RFS

Student working with injured bird

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What is a Field Station?

In most parks and natural areas, regulations discourage or prohibit collecting specimens, manipulating habitats, and disturbing plants and animals. While such restrictions can be important in protecting the integrity of the environment, they also make it difficult, if not impossible, to conduct many types of scientific activities. Furthermore, most parks lack classroom and laboratory facilities, and park visitors may disturb research apparatus or survey markers. Field Stations provide us with a place to study nature with fewer distractions and greater flexibility - a place where you can establish experiments without worrying about someone pulling up your survey flags, stepping on your study organisms, or walking away with your expensive data logger. Therefore, it is no surprise that field stations have been at the forefront of biological research and education for more than a century. Most field stations are associated with major universities; it is unusual for a small, private school such as Juniata to have such an active field program.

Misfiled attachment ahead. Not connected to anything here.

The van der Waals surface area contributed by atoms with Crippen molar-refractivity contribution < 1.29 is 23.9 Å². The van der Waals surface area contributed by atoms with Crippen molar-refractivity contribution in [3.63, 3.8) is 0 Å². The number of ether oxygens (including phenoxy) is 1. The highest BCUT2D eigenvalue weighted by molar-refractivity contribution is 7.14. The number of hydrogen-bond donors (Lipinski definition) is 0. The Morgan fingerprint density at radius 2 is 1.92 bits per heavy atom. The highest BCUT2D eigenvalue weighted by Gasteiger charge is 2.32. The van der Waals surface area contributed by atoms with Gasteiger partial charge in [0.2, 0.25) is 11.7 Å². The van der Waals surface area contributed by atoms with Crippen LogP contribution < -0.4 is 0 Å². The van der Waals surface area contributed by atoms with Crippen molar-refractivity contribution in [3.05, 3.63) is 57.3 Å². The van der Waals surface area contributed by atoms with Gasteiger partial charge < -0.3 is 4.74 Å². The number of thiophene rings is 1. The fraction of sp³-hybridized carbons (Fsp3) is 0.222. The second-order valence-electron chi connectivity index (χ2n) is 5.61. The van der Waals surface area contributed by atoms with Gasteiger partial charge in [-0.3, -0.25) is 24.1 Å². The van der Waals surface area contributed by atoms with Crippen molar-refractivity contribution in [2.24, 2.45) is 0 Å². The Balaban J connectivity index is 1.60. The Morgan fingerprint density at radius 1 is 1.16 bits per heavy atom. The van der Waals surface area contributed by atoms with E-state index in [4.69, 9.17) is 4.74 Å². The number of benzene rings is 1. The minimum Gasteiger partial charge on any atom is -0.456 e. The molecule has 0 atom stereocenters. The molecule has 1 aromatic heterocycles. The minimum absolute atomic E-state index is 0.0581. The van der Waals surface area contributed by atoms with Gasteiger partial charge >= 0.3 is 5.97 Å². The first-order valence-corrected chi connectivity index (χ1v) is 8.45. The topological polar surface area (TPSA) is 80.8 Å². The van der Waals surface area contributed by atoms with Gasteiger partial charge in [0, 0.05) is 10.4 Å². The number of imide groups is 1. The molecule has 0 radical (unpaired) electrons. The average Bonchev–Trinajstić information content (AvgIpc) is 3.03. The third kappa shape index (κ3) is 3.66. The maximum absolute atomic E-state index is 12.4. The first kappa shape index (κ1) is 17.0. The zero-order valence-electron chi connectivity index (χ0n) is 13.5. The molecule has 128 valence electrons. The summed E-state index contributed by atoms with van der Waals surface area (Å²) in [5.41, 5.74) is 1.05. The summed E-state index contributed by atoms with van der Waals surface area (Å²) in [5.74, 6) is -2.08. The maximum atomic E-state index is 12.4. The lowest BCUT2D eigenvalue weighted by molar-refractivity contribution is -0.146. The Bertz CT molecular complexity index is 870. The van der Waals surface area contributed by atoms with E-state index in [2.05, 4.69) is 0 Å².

The Raystown Field Station is a member of The Organization of Biological Field Station, a network of almost 200 stations across North America.